Introduction: People with chronic kidney disease (CKD) of stages 3 - 5 (creatinine clearance < 60 ml/min) represent ≈ 25% of patients with type 2 diabetes mellitus (T2DM), but the problem is underrecognized or neglected in clinical practice. However, most oral antidiabetic agents have limitations in case of renal impairment (RI), either because they require a dose adjustment or because they are contraindicated for safety reasons.
Areas covered: The author performed an extensive literature search to analyze the influence of RI on the pharmacokinetics (PK) of glucose-lowering agents and the potential consequences for clinical practice.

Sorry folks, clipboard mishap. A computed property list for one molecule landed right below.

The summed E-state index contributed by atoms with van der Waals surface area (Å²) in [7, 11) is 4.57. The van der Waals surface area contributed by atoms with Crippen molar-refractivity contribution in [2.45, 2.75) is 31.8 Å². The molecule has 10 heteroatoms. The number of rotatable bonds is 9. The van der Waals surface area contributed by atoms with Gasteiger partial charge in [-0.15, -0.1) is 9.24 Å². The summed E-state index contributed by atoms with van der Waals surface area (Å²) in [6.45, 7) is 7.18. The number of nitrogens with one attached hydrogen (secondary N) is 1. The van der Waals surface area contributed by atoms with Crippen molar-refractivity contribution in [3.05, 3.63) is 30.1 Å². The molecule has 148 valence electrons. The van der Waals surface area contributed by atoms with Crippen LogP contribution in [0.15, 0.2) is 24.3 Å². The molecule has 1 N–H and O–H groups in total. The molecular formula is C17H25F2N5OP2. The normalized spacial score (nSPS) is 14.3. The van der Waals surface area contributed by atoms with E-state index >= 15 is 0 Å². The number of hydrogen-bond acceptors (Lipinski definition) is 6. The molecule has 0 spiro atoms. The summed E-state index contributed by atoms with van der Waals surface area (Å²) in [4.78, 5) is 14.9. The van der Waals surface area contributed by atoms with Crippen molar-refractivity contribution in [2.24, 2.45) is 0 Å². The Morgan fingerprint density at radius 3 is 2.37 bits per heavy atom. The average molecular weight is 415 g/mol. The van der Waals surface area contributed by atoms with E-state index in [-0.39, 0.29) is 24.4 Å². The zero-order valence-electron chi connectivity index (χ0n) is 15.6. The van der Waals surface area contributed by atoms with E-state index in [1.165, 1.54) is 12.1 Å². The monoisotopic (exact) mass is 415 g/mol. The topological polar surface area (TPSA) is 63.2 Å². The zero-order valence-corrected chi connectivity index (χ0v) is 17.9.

Expert opinion: As a result of PK interferences and for safety reasons, the daily dose should be reduced according to glomerular filtration rate (GFR) or even the drug is contraindicated in presence of severe CKD. This is the case for metformin (risk of lactic acidosis) and for many sulfonylureas (risk of hypoglycemia). At present, however, the exact GFR cutoff for metformin use is controversial. New antidiabetic agents are better tolerated in case of CKD, although clinical experience remains quite limited for most of them. The dose of DPP-4 inhibitors should be reduced (except for linagliptin), whereas both the efficacy and safety of SGLT2 inhibitors are questionable in presence of CKD.